Week Four of this college football season kicks off in three days, when my Auburn Tigers travel from the so-called plains of Eastern Alabama to the so-called plains of Eastern Kansas to take on the K-State Wildcats. (Usually plains are not "so-called" in Kansas, but the KSU campus is located by the beautifully rolling Flint Hills that extend northward all the way from northeastern Oklahoma to southeastern Nebraska.)
It will be a road game versus a ranked opponent, in prime time on ESPN, and I expect it to be a pitched battle like the one that unfolded when the teams met in 2007.
But I digress. Tonight I am here to ask: What did we learn from Weeks One through Three?
Actually, I'm here to answer: We learned nothing, except that the whole idea of pre- and early-season polling is stupid.
For many years I have been saying that there should be no polls until after the first four (or perhaps even five or six) weeks of the season have been played. Friends can vouch for me.
Early polls are nonsensical for a number of reasons, most of which are obvious. The primary one is that college football teams are college football teams and are therefore hit by significant attrition every year. If a team lost eight starters to graduation and three of them went pro, how can a bunch of journalists possibly know how well their replacements will play and thus how well this year's team will fare?
There is also the matter of college kids being much more susceptible to emotion and momentum and perception than professional players. After all, we're talking about 19-year-olds living away from home, often for the first time, not 29-year-old millionaires with families.
The inevitable innacuracies of early polls get proven every single year and this year is no exception. To wit:
Georgia went from being considered a middling SEC squad to being considered a national title contender because they beat Clemson by double digits in Week One. But why did anyone think Clemson would be a formidable foe in that game, when it was their first appearance after losing the best quarterback in school history and arguably the best receiver in school history?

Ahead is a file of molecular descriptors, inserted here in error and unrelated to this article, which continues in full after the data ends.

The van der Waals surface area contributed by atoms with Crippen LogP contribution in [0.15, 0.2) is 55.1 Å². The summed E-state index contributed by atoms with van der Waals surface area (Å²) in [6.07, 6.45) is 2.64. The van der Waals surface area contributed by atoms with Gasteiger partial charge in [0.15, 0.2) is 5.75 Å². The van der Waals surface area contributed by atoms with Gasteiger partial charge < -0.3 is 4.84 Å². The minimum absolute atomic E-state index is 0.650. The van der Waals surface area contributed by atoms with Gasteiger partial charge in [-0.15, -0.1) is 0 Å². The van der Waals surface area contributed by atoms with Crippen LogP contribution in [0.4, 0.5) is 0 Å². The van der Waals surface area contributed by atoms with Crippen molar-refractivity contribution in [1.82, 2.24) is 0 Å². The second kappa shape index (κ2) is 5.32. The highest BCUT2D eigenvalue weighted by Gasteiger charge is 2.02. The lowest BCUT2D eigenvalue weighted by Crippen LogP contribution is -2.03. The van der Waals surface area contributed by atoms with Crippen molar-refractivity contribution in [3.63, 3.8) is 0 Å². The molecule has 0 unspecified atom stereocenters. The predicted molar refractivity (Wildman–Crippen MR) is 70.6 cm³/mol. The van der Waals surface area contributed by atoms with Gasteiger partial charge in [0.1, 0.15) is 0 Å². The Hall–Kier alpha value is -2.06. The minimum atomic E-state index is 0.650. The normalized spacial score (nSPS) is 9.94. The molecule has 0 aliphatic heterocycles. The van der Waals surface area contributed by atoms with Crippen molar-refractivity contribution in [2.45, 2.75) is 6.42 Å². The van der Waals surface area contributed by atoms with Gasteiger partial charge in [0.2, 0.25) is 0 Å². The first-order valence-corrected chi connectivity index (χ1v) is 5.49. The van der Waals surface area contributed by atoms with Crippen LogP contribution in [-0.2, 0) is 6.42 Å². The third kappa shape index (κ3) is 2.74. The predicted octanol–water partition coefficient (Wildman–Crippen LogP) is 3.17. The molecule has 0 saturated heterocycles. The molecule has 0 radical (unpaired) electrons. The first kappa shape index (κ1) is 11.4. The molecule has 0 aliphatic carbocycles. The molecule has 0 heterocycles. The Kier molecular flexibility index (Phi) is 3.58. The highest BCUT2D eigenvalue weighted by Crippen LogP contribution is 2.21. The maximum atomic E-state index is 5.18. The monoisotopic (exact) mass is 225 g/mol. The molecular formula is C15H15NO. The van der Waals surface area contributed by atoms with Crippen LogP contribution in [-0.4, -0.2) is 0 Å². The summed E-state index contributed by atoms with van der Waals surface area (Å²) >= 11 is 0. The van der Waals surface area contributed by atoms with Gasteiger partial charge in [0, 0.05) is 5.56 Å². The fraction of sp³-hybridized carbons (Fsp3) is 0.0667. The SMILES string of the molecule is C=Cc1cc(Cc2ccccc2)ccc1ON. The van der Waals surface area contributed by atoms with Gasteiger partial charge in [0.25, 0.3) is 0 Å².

South Carolina opened the year being thought of as a contender in the SEC East. Then they were considered an afterthought after losing to Texas A&M in Week One. But now they are again considered a contender because they beat Georgia in Week Three. But like I just illustrated, why was Georgia considered a power on the basis of one game (on their home field) against a team whose top talent from last year is depleted?
Out west, USC got elevated to the status of Pac 12 contender and national spoiler after a three-point win over Stanford. That was understandable, but it is noteworthy that no one asked if Stanford's six red zone trips without a score might be the result of their incompetence rather than USC's defense. Then, one week later, USC travelled to New England and got bulldozed by lightly regarded Boston College, which hasn't made much of an impact on the national scene since they upset Notre Dame 21 years ago.
And speaking of Notre Dame: They are currently ranked #9 based solely on their clothes. Our bedwetting sports media always ranks them at least ten spots higher than they deserve just because they are Notre Dame.
Naturally, media members want to think of themselves as credible, so they always invent a rationale for the ranking they grant the Irish. This year's rationale is the Irish's win over Michigan -- but as those of us in the real world know, Michigan is coming off a 7-6 campaign, has gotten worse in every year since Brady Hoke's first, and plays in a conference that is a shell of its former self.
Please, College Football Media, spare us the polls and rankings and projections and Heisman front-runners until there is more solid material to base it on!